When China observed a day of mourning on 15th August 2010 for the victims of the previous week’s deadliest mudslide in Zhouqu, Gansu province, similar calamities of varying scale occurred elsewhere in various parts of Asia -Pacific region. Landslides are common occurrences closely connected with major natural disasters such as earthquakes, volcanoes, wildfires, and floods, and they constitute major hazards if they are widespread. Flood warnings go hand-in-hand with alarms over potential landslides – rain-triggered disasters. With unprecedented frequency of extreme weather calamities heightening, landslides – mudslides are expected to feature increasingly in our disaster management nightmares.
Mid-year 2010 saw countries in the southern sub-continent i.e. India, Pakistan, and Bangladesh battered by torrential rains. In Bangladesh, heavy rains in mid-June 2010 triggered landslides in Cox’s Bazaar and Bandarban districts. In Cox’s bazaar, 45 bodies were recovered from the Ukhia and Teknaf landslides. The disaster did not spare those in the security services either. In Himchharhi, eight members of the army’s Engineering Construction Battalion were killed when landslides (a big chunk of a hill) hit them. Twenty army vehicles were also buried in the mud. Thousands of houses collapsed due to the mudslides. In India-controlled Kashmir, flash floods sent massive mudslides down remote desert mountain sides crushing homes. At least 132 people were killed and 500 others missing.
In Pakistan, landslides triggered by the worst floods in 80 years obstructed access into areas already isolated by the massive disaster, thus hampering relief efforts. Aid workers had to use mules or travelled on foot to reach people in dire need of assistance. With numerous roads destroyed by the floods and blockages by landslides some of the affected areas were completely marooned. (i)
In Malaysia, although only a minor landslide incident took place on 10th August 2010, questions about mitigating measures were immediately raised. In the disaster which struck Duyong in Malacca state, more than 1,000 homes were hit by flash floods and a landslide. The landslide missed several shop lots. Four days later heavy rains in Penang caused a hillslope retaining wall to collapse, sending a torrent of muddy water into low-costs flats nearby.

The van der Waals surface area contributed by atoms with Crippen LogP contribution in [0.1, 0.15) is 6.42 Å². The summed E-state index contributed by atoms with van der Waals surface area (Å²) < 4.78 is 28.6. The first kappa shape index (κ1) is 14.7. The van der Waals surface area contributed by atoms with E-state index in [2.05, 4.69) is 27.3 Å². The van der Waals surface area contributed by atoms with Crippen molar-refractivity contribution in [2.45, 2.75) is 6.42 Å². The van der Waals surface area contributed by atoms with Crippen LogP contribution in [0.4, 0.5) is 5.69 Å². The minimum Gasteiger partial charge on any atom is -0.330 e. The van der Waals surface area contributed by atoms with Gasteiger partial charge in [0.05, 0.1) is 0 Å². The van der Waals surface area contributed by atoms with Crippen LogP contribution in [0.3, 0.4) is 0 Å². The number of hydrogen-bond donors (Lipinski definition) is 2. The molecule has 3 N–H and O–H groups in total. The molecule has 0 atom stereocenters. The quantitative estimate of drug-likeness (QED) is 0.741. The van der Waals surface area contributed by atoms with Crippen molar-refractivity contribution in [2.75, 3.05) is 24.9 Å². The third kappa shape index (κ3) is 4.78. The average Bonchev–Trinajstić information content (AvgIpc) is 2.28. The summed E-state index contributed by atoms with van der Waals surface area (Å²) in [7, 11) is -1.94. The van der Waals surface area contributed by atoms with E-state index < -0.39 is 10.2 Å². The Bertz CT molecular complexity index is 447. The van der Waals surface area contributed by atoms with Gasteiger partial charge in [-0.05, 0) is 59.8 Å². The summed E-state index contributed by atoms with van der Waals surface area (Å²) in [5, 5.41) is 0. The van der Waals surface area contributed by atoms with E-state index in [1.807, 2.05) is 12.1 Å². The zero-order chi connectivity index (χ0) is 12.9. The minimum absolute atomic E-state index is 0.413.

Like its other ASEAN neighbours, Malaysia too has its share of landslides, occurrences of which are common in hilly terrains. With the country moving rapidly towards urbanization, some landslide occurrences proved to be serious hazards involving fatalities and losses, with severe damages to the infrastructure. Since the eighties, especially beginning with the construction of the North-South Expressway, landslides had been closely monitored by the authorities. Increasing urban land use had seen occupation of more hilly lands and consequent to a number of landslides involving affluent suburban areas in the capital over the past few years led the Malaysian government to ban hillside development in 2008.
Malaysia, with its experience of seasonal monsoon and share of extreme weather triggered disasters, has undertaken mitigation measures to reduce the risks of landslides. Maintenance of the hilly slopes along the North-South Expressway (NSE) a major highway in the country, involved installations of high-tech devices to detect impending landslides and reduce rock falls. The detectors gauge rain on priority slopes and collects data instrumental for determining maintenance requirements on the slope concerned. A total of 70 locations along the expressway have been equipped with the Real Time Monitoring System (RTMS), the first in South-East Asia. The last major landslide along the NSE was in 2004. (ii)